Mechanical engineering
BP066 Bachelor of Engineering (Mechanical Engineering) CRICOS code: 001539A Duration: 4 years

www.rmit.edu.au/programs/bp066
City and Bundoora campuses

Mechanical engineering involves the conversion and control of energy and motion in machinery and systems. Mechanical engineers apply knowledge of materials, structures, energy and management to the solution of technical problems. They design, analyse and improve products as diverse as refrigerators, washing machines, solar water heaters, pumps, engines, compressors, wind turbines and air conditioning systems. You will study basic mechanical engineering and science courses in the first six semesters aimed at developing competence in essential analytical problem-solving skills and design capabilities. You will also study courses dealing with professional practice including work modules on report writing and other communication skills, organisations, ethics, design and build activities, project management, occupational health and safety, and sustainability. These courses support the development of leadership skills, initiative, selfreliance, personal and group organisation skills, and encourage a sense of group responsibility and accountability.

Please refer to page 17 for English language entrance requirements. Details on teaching methods and assessment can be found on page 10.

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Careers Job opportunities exist in the design, manufacture and testing of cars; the design, specification and installation of large air conditioning systems; the design of materials handling systems in the packaging and mining industries; power generation; construction and maintenance in the petrochemical industry; train design; computerised control in the pharmaceutical industry; the aeronautical industry; the implementation of new manufacturing methods in the electronics industry; the development of engineering computer software; research and development in industry and other technical institutions; technical sales in the marketing divisions of engineering companies; and engineering management in large and small organisations. You may also be interested in … » Aerospace engineering (page 90) » Automotive engineering (page 92) » Manufacturing and mechantronics (page 104) » Mechanical engineering and management (page 106)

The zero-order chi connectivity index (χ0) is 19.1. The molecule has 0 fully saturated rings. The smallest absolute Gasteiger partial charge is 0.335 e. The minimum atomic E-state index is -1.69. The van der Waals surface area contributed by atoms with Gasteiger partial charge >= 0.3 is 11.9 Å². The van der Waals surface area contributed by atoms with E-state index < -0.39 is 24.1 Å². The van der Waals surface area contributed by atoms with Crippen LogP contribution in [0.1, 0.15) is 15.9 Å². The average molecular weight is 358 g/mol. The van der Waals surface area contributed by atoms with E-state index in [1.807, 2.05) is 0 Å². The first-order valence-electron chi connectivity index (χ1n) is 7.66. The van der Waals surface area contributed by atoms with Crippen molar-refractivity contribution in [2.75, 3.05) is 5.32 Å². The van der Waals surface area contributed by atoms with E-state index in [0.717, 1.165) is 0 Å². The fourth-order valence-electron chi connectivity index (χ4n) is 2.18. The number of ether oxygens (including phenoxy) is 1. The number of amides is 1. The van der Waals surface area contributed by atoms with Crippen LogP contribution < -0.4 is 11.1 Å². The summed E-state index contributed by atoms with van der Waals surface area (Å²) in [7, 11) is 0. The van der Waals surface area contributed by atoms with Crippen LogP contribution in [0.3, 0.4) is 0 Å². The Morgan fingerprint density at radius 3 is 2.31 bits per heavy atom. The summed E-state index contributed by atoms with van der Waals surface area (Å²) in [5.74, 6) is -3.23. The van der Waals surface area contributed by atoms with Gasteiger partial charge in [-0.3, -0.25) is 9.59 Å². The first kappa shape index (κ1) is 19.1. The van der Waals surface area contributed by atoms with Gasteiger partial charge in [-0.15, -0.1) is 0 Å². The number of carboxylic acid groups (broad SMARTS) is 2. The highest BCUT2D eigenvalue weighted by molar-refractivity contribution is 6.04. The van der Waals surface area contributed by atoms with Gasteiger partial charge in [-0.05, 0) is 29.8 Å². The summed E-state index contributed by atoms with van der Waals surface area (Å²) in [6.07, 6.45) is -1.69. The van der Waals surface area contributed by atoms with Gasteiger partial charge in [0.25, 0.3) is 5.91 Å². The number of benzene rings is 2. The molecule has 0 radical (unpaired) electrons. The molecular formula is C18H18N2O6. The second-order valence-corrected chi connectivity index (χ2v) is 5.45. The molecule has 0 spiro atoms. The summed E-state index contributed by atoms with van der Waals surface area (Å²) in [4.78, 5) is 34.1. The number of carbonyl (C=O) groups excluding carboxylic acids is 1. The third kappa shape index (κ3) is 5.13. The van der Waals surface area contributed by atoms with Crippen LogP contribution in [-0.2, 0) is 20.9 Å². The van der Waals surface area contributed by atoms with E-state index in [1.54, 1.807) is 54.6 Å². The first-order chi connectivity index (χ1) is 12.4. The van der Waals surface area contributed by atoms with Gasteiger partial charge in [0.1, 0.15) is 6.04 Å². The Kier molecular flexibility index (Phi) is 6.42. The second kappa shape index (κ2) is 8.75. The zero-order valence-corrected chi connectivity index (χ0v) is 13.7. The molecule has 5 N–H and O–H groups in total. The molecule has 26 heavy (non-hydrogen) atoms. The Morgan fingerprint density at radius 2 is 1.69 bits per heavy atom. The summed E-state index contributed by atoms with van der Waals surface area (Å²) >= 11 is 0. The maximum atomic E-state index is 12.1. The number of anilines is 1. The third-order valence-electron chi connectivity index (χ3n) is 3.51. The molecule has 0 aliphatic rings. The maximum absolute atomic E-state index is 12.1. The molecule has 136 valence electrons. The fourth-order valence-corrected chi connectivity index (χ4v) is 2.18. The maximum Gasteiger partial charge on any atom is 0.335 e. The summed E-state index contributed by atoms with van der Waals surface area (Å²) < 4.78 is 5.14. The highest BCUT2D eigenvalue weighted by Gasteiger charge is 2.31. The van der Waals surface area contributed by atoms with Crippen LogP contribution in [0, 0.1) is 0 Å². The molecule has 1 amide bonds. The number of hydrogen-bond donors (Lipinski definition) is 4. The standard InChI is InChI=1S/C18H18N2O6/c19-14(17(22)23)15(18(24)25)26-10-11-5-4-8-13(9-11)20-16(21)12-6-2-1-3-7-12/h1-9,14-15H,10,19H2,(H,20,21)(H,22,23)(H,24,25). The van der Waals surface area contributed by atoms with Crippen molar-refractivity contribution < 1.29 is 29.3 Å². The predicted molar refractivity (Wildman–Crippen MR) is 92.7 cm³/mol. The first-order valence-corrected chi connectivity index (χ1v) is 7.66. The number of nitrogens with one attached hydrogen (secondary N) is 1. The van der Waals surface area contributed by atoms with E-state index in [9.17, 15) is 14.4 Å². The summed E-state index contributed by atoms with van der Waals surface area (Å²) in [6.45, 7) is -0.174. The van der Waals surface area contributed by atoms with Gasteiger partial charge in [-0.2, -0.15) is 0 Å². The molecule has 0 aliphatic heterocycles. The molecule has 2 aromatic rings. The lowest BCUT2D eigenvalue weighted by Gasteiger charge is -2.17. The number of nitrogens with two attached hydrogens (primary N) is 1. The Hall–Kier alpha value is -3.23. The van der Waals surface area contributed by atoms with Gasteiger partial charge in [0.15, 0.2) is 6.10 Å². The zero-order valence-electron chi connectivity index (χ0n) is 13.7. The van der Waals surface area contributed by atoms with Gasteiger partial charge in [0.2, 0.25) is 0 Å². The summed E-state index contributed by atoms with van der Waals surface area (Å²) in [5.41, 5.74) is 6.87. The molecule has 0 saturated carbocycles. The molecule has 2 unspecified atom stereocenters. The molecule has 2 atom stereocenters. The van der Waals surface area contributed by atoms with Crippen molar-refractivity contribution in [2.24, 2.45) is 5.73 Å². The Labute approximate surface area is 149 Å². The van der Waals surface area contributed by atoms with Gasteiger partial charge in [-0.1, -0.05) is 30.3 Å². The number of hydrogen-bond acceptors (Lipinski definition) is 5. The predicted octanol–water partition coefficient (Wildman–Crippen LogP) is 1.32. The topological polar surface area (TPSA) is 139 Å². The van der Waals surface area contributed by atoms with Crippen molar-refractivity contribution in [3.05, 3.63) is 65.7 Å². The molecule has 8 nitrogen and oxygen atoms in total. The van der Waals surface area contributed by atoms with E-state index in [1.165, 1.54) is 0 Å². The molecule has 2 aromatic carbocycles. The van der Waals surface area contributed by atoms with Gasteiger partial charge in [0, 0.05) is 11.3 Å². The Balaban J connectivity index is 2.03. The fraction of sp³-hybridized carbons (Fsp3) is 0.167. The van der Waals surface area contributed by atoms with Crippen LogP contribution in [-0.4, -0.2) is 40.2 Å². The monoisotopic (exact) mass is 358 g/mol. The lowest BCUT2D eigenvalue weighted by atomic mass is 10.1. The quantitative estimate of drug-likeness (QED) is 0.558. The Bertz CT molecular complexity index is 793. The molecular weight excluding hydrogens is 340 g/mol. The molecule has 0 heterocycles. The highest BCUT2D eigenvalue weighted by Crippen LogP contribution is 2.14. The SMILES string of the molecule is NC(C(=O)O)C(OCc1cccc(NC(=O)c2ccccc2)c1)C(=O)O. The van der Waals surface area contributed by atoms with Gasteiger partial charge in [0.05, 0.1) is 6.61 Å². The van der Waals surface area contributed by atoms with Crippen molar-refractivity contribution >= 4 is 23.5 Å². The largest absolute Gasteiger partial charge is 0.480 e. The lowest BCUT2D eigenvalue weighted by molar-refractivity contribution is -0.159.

In your final year you will undertake a large project that is either industrially-based or simulates such a project in an industrial situation. Program structure The degree consists of core mechanical engineering and management courses, and elective courses from the two disciplines which enable you to develop specialist skills in areas of particular interest to you. Mechanical engineering electives offer specialisations centred on the following main areas of project work, research and staff expertise: » Computer-aided engineering and design » Industrial aerodynamics and computational fluid dynamics » Energy conservation and renewable energy » Mechatronics, dynamics and control. Management electives are chosen from one of the following streams: » Employment relations » International management » Logistics and supply chain management » Management of accounting and finance » Marketing management. If you are commencing the program mid-year you may be required to attend summer semester courses. Prerequisites Mathematics. Professional recognition The degree satisfies the requirements for graduate membership of Engineers Australia, and graduates are therefore recognised as having satisfied academic requirements for professional engineers in all member countries of the Washington Accord. Corporate membership may be gained after a period of approved professional experience. Graduates may also be eligible to join professional bodies relevant to their area of specialisation. www.engineersaustralia.org.au www.washingtonaccord.org Careers Job opportunities exist for graduates within the automotive and transport industries; petrochemical and mineral processing industries; energy supply; building services; defence forces; government; or general engineering and consultancy organisations. After gaining some professional experience in these roles, you will typically move into middle and senior management positions. You may also be interested in … » Aerospace engineering (page 90) » Automotive engineering (page 92) » Manufacturing and mechantronics (page 104) » Mechanical engineering (page 105)